Meanwhile, our First Minister, courtesy of the BBC, enjoys her regular appearances on TV, straying often into party politics, providing the country with her daily Vote for Nicola Sturgeon Show. International election observers would take fright at such arrangements, more akin to a banana republic than a modern democracy.

But all pleas to postpone the election until the pandemic is over have fallen on deaf ears. Miss Sturgeon and her authoritarian team want another five years in power and want to race ahead with Indyref2 if they win a majority. Nothing is allowed to interfere with their obsession for independence, not even rebuilding Scotland’s blighted post-Covid economy.

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Even the long-awaited Organisation for Economic Co-operation & Development (OECD) review, commissioned by the Scottish Government into John Swinney’s disastrous Curriculum for Excellence schools’ policy, has now been postponed until after the May elections. In true Stalinist form, all bad news has been swept under the carpet.

Tired, drained and tarnished by sleaze and incompetence, the SNP government heads into the Holyrood elections in May, leaving behind a Scotland diminished by 14 years of nationalist control. Our schools, once the envy of the modern world, are plummeting down the international league tables for science, maths and English, thanks to an SNP-devised curriculum that has failed kids and teachers alike.

We have the worst record of drug deaths in Europe. Our cherished NHS has been weakened, with the outrage of unsafe hospitals, the total lack of preparation for the pandemic and the care homes scandal.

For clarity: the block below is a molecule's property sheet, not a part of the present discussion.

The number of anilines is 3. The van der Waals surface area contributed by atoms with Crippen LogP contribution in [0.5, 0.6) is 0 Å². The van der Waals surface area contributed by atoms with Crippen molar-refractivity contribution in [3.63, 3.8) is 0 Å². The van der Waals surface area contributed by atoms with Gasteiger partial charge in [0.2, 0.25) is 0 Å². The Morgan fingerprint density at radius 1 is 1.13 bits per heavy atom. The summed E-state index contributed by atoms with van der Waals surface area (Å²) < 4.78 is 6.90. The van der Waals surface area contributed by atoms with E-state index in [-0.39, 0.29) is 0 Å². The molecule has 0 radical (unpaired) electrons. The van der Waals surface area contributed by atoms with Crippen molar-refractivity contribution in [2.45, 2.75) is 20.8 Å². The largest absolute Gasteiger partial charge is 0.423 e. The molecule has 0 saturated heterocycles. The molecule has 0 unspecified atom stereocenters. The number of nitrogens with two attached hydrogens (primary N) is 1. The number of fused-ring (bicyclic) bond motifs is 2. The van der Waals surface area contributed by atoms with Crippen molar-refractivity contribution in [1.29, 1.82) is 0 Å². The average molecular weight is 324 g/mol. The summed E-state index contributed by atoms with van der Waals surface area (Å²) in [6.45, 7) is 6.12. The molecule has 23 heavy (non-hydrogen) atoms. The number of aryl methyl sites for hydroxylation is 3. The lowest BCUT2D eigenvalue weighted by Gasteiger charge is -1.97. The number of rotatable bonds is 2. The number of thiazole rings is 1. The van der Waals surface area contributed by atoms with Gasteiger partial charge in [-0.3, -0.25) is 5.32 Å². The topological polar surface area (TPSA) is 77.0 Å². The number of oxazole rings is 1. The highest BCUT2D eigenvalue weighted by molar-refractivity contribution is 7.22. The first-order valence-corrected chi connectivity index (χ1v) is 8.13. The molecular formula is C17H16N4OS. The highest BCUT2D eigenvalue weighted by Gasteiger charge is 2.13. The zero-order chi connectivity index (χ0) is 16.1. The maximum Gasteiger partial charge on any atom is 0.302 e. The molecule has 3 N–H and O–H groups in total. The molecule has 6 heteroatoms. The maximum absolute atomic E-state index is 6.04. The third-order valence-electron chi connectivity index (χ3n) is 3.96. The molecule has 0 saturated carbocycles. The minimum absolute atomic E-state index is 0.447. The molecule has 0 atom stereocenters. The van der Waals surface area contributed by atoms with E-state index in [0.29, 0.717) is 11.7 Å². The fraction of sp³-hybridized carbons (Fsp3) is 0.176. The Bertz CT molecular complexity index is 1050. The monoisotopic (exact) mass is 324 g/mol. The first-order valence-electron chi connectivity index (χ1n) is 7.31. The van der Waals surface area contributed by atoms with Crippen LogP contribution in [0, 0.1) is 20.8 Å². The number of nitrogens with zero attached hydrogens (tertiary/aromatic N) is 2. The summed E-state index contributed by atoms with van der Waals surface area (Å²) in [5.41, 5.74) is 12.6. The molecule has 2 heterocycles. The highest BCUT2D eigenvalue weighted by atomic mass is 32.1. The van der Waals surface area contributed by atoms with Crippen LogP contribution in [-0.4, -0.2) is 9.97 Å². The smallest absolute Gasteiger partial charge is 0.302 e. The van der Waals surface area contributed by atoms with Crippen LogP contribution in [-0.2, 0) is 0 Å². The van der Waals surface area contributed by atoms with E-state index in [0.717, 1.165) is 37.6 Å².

Scotland’s business sector has been undermined by years of failure and neglect, even before the lockdown brought our economy to an effective halt. Rusting ferries at Ferguson Marine, the collapse of BiFab, an airport with no flights; the litany of failed SNP government intervention is a sorry tale of massive financial loss.

Instead of dealing with these problems and doing the day job, Nicola Sturgeon and her team are engaged in a vicious uncivil war within their own ranks on the Salmond affair. The First Minister and her predecessor have accused each other of being deluded, egotistical, unprincipled liars. One of them must be telling the truth.

READ MORE: Struan Stevenson: The SNP’s grudge and grievance

Eight hours of obfuscation and deflection by Nicola Sturgeon before the Holyrood Committee on Wednesday did nothing to reassure the public. The SNP government meltdown has seen Scotland’s civil service, parliament, crown office and democratic process called into question, with no-one willing to be held accountable, no sackings, no resignations, no apologies. It is an ugly sight and a stark warning of what might lie in store for an independent Scotland.

Nicola, beware! According to Wikipedia, the Sturgeon is an ancient species, with a fin similar to a shark and a smooth-skinned, heavily armoured body. With an evolution that can be traced back some 245 million years, it is among the longest-living in the dinosaur family. It can live for 50 to 60 years, but is now endangered and threatened with extinction due to pollution! It may be too late to save the Sturgeon.

Our columns are a platform for writers to express their opinions. They do not necessarily represent the views of The Herald.